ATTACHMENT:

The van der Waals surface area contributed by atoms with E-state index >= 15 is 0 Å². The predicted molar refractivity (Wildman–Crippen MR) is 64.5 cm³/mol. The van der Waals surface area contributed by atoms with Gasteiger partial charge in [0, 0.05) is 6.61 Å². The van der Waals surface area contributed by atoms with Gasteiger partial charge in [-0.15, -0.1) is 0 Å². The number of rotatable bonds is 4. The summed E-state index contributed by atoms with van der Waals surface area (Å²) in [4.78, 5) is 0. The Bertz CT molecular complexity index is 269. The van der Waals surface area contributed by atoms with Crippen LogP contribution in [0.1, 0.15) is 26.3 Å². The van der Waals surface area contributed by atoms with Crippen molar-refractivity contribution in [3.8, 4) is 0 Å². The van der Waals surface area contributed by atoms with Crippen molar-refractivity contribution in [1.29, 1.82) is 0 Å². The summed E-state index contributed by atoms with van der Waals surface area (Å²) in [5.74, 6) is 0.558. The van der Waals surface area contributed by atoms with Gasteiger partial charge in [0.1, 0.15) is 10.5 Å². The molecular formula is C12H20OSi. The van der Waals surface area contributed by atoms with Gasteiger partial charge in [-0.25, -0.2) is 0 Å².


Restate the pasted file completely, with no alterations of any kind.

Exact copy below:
The van der Waals surface area contributed by atoms with E-state index >= 15 is 0 Å². The predicted molar refractivity (Wildman–Crippen MR) is 64.5 cm³/mol. The van der Waals surface area contributed by atoms with Gasteiger partial charge in [0, 0.05) is 6.61 Å². The van der Waals surface area contributed by atoms with Gasteiger partial charge in [-0.15, -0.1) is 0 Å². The number of rotatable bonds is 4. The summed E-state index contributed by atoms with van der Waals surface area (Å²) in [4.78, 5) is 0. The Bertz CT molecular complexity index is 269. The van der Waals surface area contributed by atoms with Crippen LogP contribution in [0.1, 0.15) is 26.3 Å². The van der Waals surface area contributed by atoms with Crippen molar-refractivity contribution in [3.8, 4) is 0 Å². The van der Waals surface area contributed by atoms with Crippen molar-refractivity contribution in [1.29, 1.82) is 0 Å². The summed E-state index contributed by atoms with van der Waals surface area (Å²) in [5.74, 6) is 0.558. The van der Waals surface area contributed by atoms with Gasteiger partial charge in [0.1, 0.15) is 10.5 Å². The molecular formula is C12H20OSi. The van der Waals surface area contributed by atoms with Gasteiger partial charge in [-0.25, -0.2) is 0 Å².